It's normal for a few sectors, here and there, to go bad, that's why spare sectors are provided.

    But sometimes youse is left up the creek without a paddle.

    A bit over a year ago, whilst I was sitting at the computer, I actually heard the heads crash on my NEWEST drive. Fortunately, I had just done a backup about 2 hours earlier, and I back up my active programming projects to a ZIP drive, so little, if anything was lost.

    About 7 years ago, the drive that originally came with the PC suddenly had so many bad sectors, I could not use the drive without reformatting and leaving off about 1/3rd of the drive. Again, I was fortunate, as I had done a backup the day before.

    In both cases, I might have ben able to anticipate the problem if I had periodically run the diagnostics.

    Oh well, do as I say, not as I do!
     
  7. seekforever

    seekforever Registered Member

    Joined:
    Oct 31, 2005
    Posts:
    4,751
    While this thread is discussing bad sector problems I think it should be mentioned that a chkdsk /r does the steps of a chkdsk /f as well and fixing the disk may be nothing more that fixing up a bad files structure that was caused by something other than a bad sector.

    On low-level formatting, IMO, if your drive requires a low-level format it should be junked. Low-level formats on IDE drives are intended for the life of the drive so something nasty must have happened to it.

    I consider a bad sector report to be a warning that the drive is going bad and to take the appropriate steps in advance of total disaster.

    Howard is right, if bad sectors are revealed, the problem may well permanently resolved.
     
  8. Howard Kaikow

    Howard Kaikow Registered Member

    Joined:
    Apr 10, 2005
    Posts:
    2,802
    A workable strategy would be to run the drive dagnostics periodically (another do as I say, not do as I do).

    All drives have come way down in cost.
    My drives are all SCSI,so costlier to replace.
     
  9. tachyon42

    tachyon42 Registered Member

    Joined:
    Dec 26, 2004
    Posts:
    455
    About a year or so ago I had a situation where a faulty IDE cable caused corruption of the low level format. The manufacturer's diagnostic would not recognise the disk. Windows 2000 would not recognise the disk and consequently it could not be formatted. However SpinRite 6 did fix the problem. A couple of data files had to be restored from backup which was no big deal. Other than that there was no other problem, no need to format or anything. That disk is still in daily use today.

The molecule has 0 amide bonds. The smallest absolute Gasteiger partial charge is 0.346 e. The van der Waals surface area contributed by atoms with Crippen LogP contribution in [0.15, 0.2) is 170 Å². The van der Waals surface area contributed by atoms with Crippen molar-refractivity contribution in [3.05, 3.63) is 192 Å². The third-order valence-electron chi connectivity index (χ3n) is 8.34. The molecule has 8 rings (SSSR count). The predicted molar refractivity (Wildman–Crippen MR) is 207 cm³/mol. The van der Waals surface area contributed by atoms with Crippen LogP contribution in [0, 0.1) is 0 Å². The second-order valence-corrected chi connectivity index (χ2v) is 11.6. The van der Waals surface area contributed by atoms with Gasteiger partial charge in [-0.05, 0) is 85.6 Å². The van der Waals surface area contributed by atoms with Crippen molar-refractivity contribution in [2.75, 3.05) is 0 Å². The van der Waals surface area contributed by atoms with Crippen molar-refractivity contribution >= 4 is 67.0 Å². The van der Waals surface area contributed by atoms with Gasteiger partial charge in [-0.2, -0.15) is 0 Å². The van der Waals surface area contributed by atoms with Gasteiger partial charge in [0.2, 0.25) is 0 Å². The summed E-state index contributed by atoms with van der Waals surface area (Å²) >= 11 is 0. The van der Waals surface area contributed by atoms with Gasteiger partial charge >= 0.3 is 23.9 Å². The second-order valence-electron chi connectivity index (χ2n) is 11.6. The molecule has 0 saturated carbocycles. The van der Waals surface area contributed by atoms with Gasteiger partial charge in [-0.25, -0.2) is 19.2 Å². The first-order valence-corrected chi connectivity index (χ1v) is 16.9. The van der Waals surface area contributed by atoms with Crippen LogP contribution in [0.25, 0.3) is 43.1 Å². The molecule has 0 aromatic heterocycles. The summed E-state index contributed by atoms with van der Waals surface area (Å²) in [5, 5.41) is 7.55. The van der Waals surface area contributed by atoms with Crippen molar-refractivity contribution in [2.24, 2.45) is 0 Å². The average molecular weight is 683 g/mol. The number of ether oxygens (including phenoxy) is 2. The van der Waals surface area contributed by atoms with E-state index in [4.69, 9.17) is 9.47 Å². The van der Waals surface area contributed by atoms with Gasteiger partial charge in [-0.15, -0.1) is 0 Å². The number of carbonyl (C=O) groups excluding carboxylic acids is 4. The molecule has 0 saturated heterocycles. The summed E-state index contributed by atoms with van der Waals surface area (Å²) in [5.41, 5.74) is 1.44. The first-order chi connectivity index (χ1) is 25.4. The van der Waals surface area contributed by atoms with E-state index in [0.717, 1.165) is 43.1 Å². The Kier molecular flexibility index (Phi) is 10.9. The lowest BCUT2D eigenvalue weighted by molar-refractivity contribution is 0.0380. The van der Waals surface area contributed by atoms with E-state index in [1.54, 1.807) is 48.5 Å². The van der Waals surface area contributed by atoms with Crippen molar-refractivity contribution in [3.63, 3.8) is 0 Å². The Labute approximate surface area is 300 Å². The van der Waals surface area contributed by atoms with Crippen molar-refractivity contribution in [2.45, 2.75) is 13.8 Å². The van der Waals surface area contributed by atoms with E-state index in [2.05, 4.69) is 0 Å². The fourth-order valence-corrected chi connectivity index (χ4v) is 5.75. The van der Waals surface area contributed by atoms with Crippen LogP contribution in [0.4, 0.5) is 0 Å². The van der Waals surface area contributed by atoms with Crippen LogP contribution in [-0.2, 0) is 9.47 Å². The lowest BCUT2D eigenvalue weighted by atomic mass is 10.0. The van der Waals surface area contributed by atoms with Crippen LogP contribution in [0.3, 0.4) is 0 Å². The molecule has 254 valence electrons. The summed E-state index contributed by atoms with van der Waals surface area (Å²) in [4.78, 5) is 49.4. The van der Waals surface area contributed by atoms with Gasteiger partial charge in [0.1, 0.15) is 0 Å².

10. seekforever

    seekforever Registered Member

    Joined:
    Oct 31, 2005
    Posts:
    4,751
    I guess nothing should ever be stated in absolute terms.

    My thought was along the lines of considering a low-level format as a way to fix the disk when bad sectors start popping up. This was an accepted fix for old RLL (pre-IDE) disks. It seemed the format information used to "fade away" after a period of time.
     
  11. Howard Kaikow

    Howard Kaikow Registered Member

    Joined:
    Apr 10, 2005
    Posts:
    2,802
    Few folkes have accces to the equipment needed to do a low level format.

    Drives are so much less expensive these days,doing a low level format wouldnot seem to be worthwhile.
     
  12. tachyon42

    tachyon42 Registered Member

    Joined:
    Dec 26, 2004
    Posts:
    455
    I guess that was due to the magnetic strength of the recording gradually becoming weaker.
    SpinRite 6 can fix this situation. It can also recover 'bad sectors'. As well as fixing the corrupted low level format data I mentioned above. Not exactly sure how it does it but I guess you could say that it analyses the structure of the magnetic signal then boosts the signal whilst eliminating spurious noise so that the original data can often be recovered. It is obviously not a simple process since it can take many hours to work its magic. So it's not a low level formatting utility but more a recovery tool for when the magnetic nature of the recording is somehow corrupted.
    It's not cheap (about the cost of a hard disk) but should you really need to do your best to try to recover a corrupted disk it's worth every penny.
    Unfortunately there's not a demo version but there is a 30 day refund period if it doesn't help you. (No - I don't get a commission!)
    For those interested further see: www.grc.com
     
Thread Status:
Not open for further replies.